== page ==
Tuesday, July 13, 2010

Have We Saved Local TV Yet?


Did we finish saving local TV last year or is everybody just gearing up to make us give up something more to save it all over again?

I'm just asking, because the whole "our broadcast system is in trouble" thing seemed to go quiet after the CRTC offered its decision (okay, technically only a proposal for a decision) last April in which it said Cable companies had to give broadcasters more money -- uh, if the courts said it was okay for them to decide stuff like that.

As far as I know, no court has made any determination on that yet nor has one side or the other filed the inevitable appeals that would follow.

But to get a head start and make sure they had the cash on hand if they had to fork it over, Cable companies immediately announced a rate increase. In the last 15 months, Rogers has increased their cable fees by 10% to offset increased operating costs of only 3%.

According to Rogers, their costs are actually up 10% and they're eating half of it to be nice. But their financial statements show adjusted operating profits at Cable operations for the first three months of this year rose 10% to $449 million on a 6% increase in revenues. More on that here.

Bell jacked their rates up across the board last November in anticipation of the CRTC decision, earning between $2 and $4 per customer per month ever since for doing nothing new while Shaw reports its revenues and income are up 10% and 17% respectively over the last nine months.

And it appears the broadcasters are just as healthy. An item in the Hollywood Reporter yesterday indicated that even as the broadcasters were appearing in Gatineau to cry poor last summer, their revenues were already increasing over 2008 and ended up totaling $6.5 Billion for 2009.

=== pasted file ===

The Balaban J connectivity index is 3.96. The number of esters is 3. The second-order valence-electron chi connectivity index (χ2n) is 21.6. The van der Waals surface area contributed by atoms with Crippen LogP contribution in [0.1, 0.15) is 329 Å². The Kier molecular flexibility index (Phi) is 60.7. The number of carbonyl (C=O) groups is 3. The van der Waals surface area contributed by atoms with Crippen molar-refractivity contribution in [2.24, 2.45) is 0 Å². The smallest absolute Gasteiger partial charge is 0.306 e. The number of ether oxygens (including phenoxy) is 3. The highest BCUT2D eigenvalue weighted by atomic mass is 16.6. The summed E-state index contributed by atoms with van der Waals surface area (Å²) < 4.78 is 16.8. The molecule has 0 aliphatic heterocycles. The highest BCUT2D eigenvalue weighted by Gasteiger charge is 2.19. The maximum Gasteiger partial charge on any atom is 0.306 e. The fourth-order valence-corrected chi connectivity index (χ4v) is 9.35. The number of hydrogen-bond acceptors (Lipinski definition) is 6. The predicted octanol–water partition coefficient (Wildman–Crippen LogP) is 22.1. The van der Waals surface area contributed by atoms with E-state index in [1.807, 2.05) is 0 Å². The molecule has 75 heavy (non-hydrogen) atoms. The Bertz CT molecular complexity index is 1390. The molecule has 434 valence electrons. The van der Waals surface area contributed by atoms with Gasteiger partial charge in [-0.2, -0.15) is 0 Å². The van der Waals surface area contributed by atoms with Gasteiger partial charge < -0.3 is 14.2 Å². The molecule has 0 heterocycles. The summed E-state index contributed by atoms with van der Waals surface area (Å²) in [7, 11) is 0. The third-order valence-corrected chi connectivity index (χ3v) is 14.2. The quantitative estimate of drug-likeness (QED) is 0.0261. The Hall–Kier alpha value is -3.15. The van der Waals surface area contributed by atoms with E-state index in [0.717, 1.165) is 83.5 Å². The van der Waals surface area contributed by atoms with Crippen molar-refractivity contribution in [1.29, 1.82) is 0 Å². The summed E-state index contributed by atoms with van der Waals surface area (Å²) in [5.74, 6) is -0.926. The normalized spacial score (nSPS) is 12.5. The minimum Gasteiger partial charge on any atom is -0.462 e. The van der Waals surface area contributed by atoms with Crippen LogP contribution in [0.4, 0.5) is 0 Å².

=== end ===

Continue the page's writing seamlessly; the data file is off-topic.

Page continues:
To be sure those numbers are skewed because Specialty Channels are raking it in (revenues up 16.6%) while the free-TV side is down 7.7%. But that's really a matter of the same guy having more money in one pocket than the other since all the free nets own all the specialty channels.

What's more, despite all the dire predictions from Global, Rogers and CTV about having to close up shop and with no new Cable money arriving in the mail just yet, the Free Three somehow found $800 Million to buy new Fall programming in LA while cutting their Canadian production orders back to about an hour of new drama or comedy apiece.

And really, why spend money on new shows when you already have a lot of stuff people already aren't watching that you can renew so it'll look like you're committed to Cancon while amortizing your investment over enough episodes that you've got something you can dump offshore.

But if we've really saved local TV, how come CTV has applied to the CRTC for a little relief from requirements on its "A" channels?

The network has asked/instructed the Commissioners to now…

1. Eliminate all programming exhibition requirements.

2. Eliminate any requirement that 75% of priority programming be independently produced.

3. Eliminate the obligation to broadcast Canadian programs 60% of the year.

In return, CTV offers to make "best efforts" to support priority programs, programs of national interest and independently produced programs.

CTV's submission comes three months after Global filed one of its own with the CRTC basically asking for a break from genre protection so anything produced for any one of its specialty channels (or the free net) could run on all of the others. What better way to lower costs, maximize revenue streams and completely piss off your audience.

So here's where we stand after almost three solid years of whining and lobbying and cluttering the airways with self-serving drivel:

Cable companies -- still making billions.

Broadcasters -- still making billions (but forced to carry it in a different part of their pants).

Canadian creatives and production companies -- trying to hang onto their pants with little money for production, fewer buyers and less available shelf space.

Canadian audiences -- over-taxed to assist the industry, over-charged for TV signals and completely underserved with Canadian programming while being constantly harassed or cajoled into buying new channels that repackage what they've already seen.

Local TV saved? Your guess is as good as mine.

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